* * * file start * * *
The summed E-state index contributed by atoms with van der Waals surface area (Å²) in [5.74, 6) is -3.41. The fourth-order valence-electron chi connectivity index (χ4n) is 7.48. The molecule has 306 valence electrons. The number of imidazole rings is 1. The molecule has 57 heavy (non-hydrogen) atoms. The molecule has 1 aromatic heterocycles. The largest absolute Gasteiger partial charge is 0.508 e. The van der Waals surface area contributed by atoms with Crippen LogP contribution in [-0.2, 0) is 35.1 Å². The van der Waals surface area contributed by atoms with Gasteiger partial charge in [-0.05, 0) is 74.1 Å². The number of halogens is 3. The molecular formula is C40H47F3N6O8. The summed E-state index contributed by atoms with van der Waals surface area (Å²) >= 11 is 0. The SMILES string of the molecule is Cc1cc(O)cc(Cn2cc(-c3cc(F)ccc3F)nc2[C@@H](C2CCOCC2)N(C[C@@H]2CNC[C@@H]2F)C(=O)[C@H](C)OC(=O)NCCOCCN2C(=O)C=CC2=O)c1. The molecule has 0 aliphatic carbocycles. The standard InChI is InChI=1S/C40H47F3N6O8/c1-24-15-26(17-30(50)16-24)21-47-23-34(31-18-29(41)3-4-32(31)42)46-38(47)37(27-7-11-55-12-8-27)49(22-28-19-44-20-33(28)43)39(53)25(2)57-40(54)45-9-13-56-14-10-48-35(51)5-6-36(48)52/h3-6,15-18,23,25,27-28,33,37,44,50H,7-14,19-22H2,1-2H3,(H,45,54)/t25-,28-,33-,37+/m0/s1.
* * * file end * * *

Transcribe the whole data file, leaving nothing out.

The summed E-state index contributed by atoms with van der Waals surface area (Å²) in [5.74, 6) is -3.41. The fourth-order valence-electron chi connectivity index (χ4n) is 7.48. The molecule has 306 valence electrons. The number of imidazole rings is 1. The molecule has 57 heavy (non-hydrogen) atoms. The molecule has 1 aromatic heterocycles. The largest absolute Gasteiger partial charge is 0.508 e. The van der Waals surface area contributed by atoms with Crippen LogP contribution in [-0.2, 0) is 35.1 Å². The van der Waals surface area contributed by atoms with Gasteiger partial charge in [-0.05, 0) is 74.1 Å². The number of halogens is 3. The molecular formula is C40H47F3N6O8. The summed E-state index contributed by atoms with van der Waals surface area (Å²) >= 11 is 0. The SMILES string of the molecule is Cc1cc(O)cc(Cn2cc(-c3cc(F)ccc3F)nc2[C@@H](C2CCOCC2)N(C[C@@H]2CNC[C@@H]2F)C(=O)[C@H](C)OC(=O)NCCOCCN2C(=O)C=CC2=O)c1. The molecule has 0 aliphatic carbocycles. The standard InChI is InChI=1S/C40H47F3N6O8/c1-24-15-26(17-30(50)16-24)21-47-23-34(31-18-29(41)3-4-32(31)42)46-38(47)37(27-7-11-55-12-8-27)49(22-28-19-44-20-33(28)43)39(53)25(2)57-40(54)45-9-13-56-14-10-48-35(51)5-6-36(48)52/h3-6,15-18,23,25,27-28,33,37,44,50H,7-14,19-22H2,1-2H3,(H,45,54)/t25-,28-,33-,37+/m0/s1.